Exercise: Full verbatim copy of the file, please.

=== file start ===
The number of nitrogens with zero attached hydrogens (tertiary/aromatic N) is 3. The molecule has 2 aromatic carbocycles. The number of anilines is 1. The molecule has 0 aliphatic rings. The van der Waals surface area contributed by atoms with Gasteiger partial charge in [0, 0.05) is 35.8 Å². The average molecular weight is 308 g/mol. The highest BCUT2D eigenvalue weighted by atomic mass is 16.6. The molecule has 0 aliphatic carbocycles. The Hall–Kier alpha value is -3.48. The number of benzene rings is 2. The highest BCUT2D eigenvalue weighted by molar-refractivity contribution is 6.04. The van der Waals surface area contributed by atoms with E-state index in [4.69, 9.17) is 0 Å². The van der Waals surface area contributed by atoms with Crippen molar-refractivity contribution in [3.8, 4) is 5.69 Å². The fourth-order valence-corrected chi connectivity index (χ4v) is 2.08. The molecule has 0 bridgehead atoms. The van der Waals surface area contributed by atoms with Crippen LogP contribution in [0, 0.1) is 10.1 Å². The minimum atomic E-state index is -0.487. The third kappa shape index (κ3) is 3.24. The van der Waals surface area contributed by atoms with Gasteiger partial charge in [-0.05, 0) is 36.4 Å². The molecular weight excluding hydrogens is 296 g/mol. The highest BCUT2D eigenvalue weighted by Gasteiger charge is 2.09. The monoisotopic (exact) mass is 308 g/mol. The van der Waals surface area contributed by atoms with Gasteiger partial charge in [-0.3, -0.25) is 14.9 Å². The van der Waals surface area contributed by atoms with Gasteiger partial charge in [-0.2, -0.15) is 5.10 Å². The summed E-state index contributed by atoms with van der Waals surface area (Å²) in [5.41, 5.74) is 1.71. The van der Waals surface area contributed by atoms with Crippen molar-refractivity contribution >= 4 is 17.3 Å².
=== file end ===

The number of nitrogens with zero attached hydrogens (tertiary/aromatic N) is 3. The molecule has 2 aromatic carbocycles. The number of anilines is 1. The molecule has 0 aliphatic rings. The van der Waals surface area contributed by atoms with Gasteiger partial charge in [0, 0.05) is 35.8 Å². The average molecular weight is 308 g/mol. The highest BCUT2D eigenvalue weighted by atomic mass is 16.6. The molecule has 0 aliphatic carbocycles. The Hall–Kier alpha value is -3.48. The number of benzene rings is 2. The highest BCUT2D eigenvalue weighted by molar-refractivity contribution is 6.04. The van der Waals surface area contributed by atoms with E-state index in [4.69, 9.17) is 0 Å². The van der Waals surface area contributed by atoms with Crippen molar-refractivity contribution in [3.8, 4) is 5.69 Å². The fourth-order valence-corrected chi connectivity index (χ4v) is 2.08. The molecule has 0 bridgehead atoms. The van der Waals surface area contributed by atoms with Crippen LogP contribution in [0, 0.1) is 10.1 Å². The minimum atomic E-state index is -0.487. The third kappa shape index (κ3) is 3.24. The van der Waals surface area contributed by atoms with Gasteiger partial charge in [-0.05, 0) is 36.4 Å². The molecular weight excluding hydrogens is 296 g/mol. The highest BCUT2D eigenvalue weighted by Gasteiger charge is 2.09. The monoisotopic (exact) mass is 308 g/mol. The van der Waals surface area contributed by atoms with Gasteiger partial charge in [-0.3, -0.25) is 14.9 Å². The van der Waals surface area contributed by atoms with Gasteiger partial charge in [-0.2, -0.15) is 5.10 Å². The summed E-state index contributed by atoms with van der Waals surface area (Å²) in [5.41, 5.74) is 1.71. The van der Waals surface area contributed by atoms with Crippen molar-refractivity contribution >= 4 is 17.3 Å².